Stanley W Hayter founded Atelier 17 in Paris in 1927. Picasso, Miro and Chagall were among the many artists that spent time working there. All newcomers were set the same graphic etching experiments, whatever their background. It was not intended that this lead to a work of art, it is designed with no determined image in mind. After the first two lines have been drawn on the plate and etched there follows a sequence of successive soft ground etches, stopping out areas as seem appropriate until confusion reigns. Finally two defined deep etches restore some structure. The above plates were made by this process and then it was engraved for more definition. It was a valuable learning exercise teaching the newcomer not only soft ground etching, but not to fear the unknown. One set of 8 prints was made from this plate.
Ref S W Hayter New Ways of Gravure, New York, Watson Gupthill, revised 1981 chapter 17.
I came across a Cedric Green etching on the web and spent much time wondering how it was done. These prints are the result. The aim was to make three plates that would print successfully together however they were oriented to each other.
Three aluminium plates were made, one blind embossed, the second a soft ground etching and the third was intended as a relief plate. The relief plate was more successfully inked as intaglio. Four prints were done in an edition of two each. Not all plates were used in each print.
This print is two layered. The lower layer is an etch from a laser transferred greyscale image that had been subject to different Photoshop filters to manipulate the image, for example, ‘cut out’ and ‘invert’. It was done to see what happened and whether one filter image etched more clearly than others. All six tiles were treated differently. Transfer was by domestic iron. Once the print was totally dry a layer of digital precoat was applied and the print run through an inkjet printer. Precoats are made by InkAid and Golden, amongst others. No problem was encountered with applying an inkjet ink over a printing ink. The whole was then sprayed with a UV protective coat. An edition of 3 was printed.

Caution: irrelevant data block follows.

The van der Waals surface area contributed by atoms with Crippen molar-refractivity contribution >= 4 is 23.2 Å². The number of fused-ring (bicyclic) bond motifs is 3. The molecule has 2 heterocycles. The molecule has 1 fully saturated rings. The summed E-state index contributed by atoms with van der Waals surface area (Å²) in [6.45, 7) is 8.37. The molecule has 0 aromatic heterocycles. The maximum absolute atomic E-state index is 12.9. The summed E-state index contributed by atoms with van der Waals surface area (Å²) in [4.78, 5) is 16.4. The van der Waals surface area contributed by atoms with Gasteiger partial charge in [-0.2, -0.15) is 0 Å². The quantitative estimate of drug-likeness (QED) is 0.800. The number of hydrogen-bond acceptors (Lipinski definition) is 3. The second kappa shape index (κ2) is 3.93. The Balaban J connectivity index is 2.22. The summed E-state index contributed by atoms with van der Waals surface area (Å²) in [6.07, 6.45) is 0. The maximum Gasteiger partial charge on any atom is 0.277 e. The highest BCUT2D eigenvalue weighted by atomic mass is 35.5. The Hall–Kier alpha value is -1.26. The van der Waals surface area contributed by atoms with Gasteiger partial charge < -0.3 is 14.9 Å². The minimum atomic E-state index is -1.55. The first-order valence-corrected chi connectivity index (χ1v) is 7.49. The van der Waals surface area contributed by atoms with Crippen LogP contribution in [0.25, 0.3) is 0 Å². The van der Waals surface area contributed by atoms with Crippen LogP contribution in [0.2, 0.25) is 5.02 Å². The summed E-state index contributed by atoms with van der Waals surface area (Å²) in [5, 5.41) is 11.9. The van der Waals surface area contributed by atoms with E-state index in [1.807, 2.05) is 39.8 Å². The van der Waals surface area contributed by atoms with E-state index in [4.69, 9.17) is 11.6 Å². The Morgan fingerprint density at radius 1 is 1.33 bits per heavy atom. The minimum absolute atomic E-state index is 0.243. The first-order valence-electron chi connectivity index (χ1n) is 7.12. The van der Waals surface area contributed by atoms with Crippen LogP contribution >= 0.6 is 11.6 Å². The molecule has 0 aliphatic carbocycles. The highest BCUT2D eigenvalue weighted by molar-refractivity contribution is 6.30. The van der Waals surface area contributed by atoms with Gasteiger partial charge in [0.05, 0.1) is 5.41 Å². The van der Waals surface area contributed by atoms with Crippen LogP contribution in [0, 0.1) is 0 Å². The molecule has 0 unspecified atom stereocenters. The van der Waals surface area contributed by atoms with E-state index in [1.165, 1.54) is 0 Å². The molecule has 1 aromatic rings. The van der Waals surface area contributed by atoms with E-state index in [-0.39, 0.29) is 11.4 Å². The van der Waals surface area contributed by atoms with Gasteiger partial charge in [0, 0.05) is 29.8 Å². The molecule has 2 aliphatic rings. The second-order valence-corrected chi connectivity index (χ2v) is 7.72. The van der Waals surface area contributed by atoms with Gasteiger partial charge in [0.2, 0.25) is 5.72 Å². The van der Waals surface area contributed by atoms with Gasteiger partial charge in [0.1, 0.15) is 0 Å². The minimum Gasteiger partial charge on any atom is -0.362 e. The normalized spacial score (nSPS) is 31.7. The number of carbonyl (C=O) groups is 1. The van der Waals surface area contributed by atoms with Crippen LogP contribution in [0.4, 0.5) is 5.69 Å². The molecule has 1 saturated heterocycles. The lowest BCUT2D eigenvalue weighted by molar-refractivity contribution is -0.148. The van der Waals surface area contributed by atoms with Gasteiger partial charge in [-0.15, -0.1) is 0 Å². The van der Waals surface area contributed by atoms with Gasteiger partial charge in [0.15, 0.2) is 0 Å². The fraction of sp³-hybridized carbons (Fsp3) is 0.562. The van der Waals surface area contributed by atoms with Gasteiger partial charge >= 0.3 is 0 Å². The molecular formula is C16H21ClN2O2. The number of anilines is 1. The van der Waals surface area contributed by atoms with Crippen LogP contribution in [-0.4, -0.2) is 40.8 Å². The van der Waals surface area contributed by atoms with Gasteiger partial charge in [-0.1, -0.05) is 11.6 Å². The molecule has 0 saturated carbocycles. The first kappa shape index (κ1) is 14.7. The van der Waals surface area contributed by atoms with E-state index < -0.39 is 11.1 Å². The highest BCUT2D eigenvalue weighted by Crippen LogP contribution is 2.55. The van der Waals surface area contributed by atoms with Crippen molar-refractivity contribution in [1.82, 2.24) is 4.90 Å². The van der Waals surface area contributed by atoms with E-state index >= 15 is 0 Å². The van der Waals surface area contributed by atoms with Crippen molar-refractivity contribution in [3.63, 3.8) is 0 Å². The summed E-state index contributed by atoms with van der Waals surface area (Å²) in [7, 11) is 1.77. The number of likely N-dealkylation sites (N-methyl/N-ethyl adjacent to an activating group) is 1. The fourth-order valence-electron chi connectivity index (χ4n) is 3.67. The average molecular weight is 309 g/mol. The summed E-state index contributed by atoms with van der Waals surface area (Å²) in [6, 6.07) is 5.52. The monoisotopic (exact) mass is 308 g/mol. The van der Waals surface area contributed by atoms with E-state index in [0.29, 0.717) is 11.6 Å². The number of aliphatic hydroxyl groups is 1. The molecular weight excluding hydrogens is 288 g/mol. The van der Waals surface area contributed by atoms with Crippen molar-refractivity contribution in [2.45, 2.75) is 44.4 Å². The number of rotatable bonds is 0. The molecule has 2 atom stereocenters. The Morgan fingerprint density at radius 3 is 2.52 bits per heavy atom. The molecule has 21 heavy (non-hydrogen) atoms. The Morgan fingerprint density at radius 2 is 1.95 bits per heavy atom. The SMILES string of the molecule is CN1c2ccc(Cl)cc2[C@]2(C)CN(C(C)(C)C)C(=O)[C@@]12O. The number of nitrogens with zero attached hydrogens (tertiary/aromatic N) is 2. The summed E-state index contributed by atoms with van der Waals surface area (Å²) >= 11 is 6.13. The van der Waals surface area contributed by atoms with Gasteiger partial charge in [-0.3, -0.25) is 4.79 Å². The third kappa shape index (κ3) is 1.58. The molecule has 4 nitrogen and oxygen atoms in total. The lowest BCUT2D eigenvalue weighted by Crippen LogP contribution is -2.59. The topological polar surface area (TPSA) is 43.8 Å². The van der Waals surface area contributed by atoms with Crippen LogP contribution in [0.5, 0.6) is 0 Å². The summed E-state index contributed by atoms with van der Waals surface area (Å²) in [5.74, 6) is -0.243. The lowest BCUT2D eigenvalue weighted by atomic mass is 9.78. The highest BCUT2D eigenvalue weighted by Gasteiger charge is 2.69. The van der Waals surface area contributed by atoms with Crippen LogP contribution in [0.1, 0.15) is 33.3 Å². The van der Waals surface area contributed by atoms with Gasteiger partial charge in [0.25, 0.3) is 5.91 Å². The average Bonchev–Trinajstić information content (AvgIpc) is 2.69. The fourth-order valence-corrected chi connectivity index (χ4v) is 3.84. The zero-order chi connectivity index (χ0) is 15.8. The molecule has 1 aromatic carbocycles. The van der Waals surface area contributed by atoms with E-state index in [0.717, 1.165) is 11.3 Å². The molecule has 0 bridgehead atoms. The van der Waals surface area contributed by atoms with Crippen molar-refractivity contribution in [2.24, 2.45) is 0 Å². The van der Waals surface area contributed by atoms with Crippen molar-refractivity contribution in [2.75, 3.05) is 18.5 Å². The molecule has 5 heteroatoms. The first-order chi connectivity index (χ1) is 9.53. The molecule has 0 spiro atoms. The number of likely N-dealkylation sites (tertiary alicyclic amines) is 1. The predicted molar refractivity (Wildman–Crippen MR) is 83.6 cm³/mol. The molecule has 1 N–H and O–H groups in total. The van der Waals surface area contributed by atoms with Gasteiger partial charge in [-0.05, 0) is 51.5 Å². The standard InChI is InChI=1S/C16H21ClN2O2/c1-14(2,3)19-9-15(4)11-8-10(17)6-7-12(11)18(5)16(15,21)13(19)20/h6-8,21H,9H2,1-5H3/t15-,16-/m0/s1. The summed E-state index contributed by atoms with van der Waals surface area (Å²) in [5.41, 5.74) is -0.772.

As I wanted to layer several images on top of each other the traditional plate marks from a metal plate would, unless identical, create debossed lines in the image. The answer was to make ‘plates’ that could be relief rolled and printed face down on the support. ‘Foam’ above was made by backing PVA brushed scrim on a base of ‘angel hair’. Before the PVA dried the scrim was distressed, removing threads, and crumpling the scrim. Once dry a coat of thin shellac was used to seal. This ‘plate’ has been tough and used and washed repeatedly. I have inked it with water washable oil based Caligo ink and also Golden Open acrylic. The latter is useful as there seems to be no limit to the number of layers laid down. For oil based ink 3 seems to be the limit.